We’re building a new forest on the hills at Ocean Beach in Hawke’s Bay. There’s a strip of land behind the sanctuary fence where a gap between the pines and the sand dunes – once farm land – is being lovingly covered in native plants.
I say lovingly because the whole project is wrapped in aroha, from the care with which the seedlings are planted to the breathing living forest on the hill. It’s a beautiful place with magnificent views down the coast; now thick with healthy New Zealand natives and full of birds.
We were on the hill this morning in luminous winter sunshine with narrow leaved Maire and Rewarewa, infilling the gaps in last winter’s planting. There weren’t many gaps. Peeking up from the long grasses, the hillside looked full of potential already. There are tall trees in stately groups, protected by under-story shrubs. I’m not good on names but am slowly coming to recognise and remember what we plant. I love the sound of a spade in the earth and the feeling of soil underfoot.
On Wednesday we staked kauri on the new patch. There are several kauri plantations (just big groups, really), relatively closely gathered as they would grow in a forest. No one is too precious about the fact that kauri haven’t grown naturally in Hawke’s Bay for about 7000 years when they retreated north in a cold snap and never made it back. They feel like they belong and are growing fast. Perhaps they’ll thrive in the Hawke’s Bay climate as it warms.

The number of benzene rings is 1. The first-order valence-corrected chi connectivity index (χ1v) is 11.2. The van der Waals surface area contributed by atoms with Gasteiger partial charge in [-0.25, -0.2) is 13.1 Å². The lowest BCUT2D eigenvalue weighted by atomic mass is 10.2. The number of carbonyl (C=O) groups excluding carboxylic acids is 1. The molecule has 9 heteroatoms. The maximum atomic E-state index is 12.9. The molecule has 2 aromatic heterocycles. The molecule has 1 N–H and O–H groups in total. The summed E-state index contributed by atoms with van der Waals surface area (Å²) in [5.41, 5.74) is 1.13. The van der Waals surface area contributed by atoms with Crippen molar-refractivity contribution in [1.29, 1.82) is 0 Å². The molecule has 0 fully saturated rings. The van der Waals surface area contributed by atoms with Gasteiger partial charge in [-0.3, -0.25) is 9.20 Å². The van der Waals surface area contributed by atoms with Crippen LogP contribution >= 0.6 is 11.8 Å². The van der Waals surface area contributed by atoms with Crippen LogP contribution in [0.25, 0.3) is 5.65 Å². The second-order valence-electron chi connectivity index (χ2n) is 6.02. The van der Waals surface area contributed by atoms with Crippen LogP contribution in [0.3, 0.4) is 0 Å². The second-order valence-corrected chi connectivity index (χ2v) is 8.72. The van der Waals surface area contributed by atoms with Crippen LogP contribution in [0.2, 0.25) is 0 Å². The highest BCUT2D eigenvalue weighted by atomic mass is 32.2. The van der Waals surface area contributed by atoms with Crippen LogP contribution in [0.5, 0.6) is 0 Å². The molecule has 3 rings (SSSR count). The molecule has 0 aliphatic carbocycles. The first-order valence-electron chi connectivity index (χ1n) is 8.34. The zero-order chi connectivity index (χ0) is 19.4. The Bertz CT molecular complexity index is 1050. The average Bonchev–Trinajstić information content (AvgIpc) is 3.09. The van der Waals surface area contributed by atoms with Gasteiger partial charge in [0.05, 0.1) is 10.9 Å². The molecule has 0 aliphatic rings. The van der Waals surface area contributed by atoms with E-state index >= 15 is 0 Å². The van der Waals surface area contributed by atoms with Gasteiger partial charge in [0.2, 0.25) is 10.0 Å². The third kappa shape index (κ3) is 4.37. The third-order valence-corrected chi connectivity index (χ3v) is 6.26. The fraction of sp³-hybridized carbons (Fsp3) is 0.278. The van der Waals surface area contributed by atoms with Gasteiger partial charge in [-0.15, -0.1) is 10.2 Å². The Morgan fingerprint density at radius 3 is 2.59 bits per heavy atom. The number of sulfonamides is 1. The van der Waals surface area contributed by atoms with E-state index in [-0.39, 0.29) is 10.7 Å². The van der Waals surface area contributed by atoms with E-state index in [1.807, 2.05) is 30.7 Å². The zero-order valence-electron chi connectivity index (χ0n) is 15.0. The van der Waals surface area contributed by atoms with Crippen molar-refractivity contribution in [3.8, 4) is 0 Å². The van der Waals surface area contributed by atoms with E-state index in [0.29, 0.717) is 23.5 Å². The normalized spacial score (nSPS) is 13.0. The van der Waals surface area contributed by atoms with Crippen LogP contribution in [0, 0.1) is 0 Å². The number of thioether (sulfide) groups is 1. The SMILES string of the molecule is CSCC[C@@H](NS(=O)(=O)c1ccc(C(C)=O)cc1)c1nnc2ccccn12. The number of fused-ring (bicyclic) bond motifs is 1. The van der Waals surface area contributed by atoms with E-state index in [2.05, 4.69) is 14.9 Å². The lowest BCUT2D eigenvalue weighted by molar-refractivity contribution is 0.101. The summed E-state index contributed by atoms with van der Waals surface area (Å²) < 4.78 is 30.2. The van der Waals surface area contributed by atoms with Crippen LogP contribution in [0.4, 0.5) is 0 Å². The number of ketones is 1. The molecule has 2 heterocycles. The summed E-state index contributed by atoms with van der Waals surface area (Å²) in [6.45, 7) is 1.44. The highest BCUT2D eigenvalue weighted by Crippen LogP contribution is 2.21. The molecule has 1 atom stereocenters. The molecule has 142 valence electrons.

The project is about seven years old and I’ve been planting out there one morning a week for eighteen months. I’m one of about ten regular volunteers who turns up and gets given a task. The others do more hours, they’re mostly retired blokes with skills to burn, and they call themselves Dad’s Army. There is a Captain Mainwaring, and we defer (mostly) to him.
I have huge admiration for the Dad’s Army men. They’ve all had interesting careers and want to do something useful in retirement. And by God, they’re useful. Being DIY challenged myself, I’m amazed at how things happen, fast. Build, dig, plant. They seem to enjoy long, companionable smokos but look away for a minute and they’ve fitted sturdy shelves across the entire nursery, or jacked up an irrigation system for a hillside.
I could sum it up with that old Greek proverb:
A society grows great when old men plant trees in whose shade they know they shall never sit.
Ha! They’ll kill me for the reference to old men. We’ve all got our reasons for going planting, but it comes down to the fact that it makes us feel good.
There’s such a variety of trees that this forest will eventually become a seed bank for the whole region. That’s a good reason to go tree planting on a Friday. If you have four hours or more a week, live in Hawke’s Bay and want to plant trees under which your ungrateful grand-children will sit after you’ve long gone, drop me a line.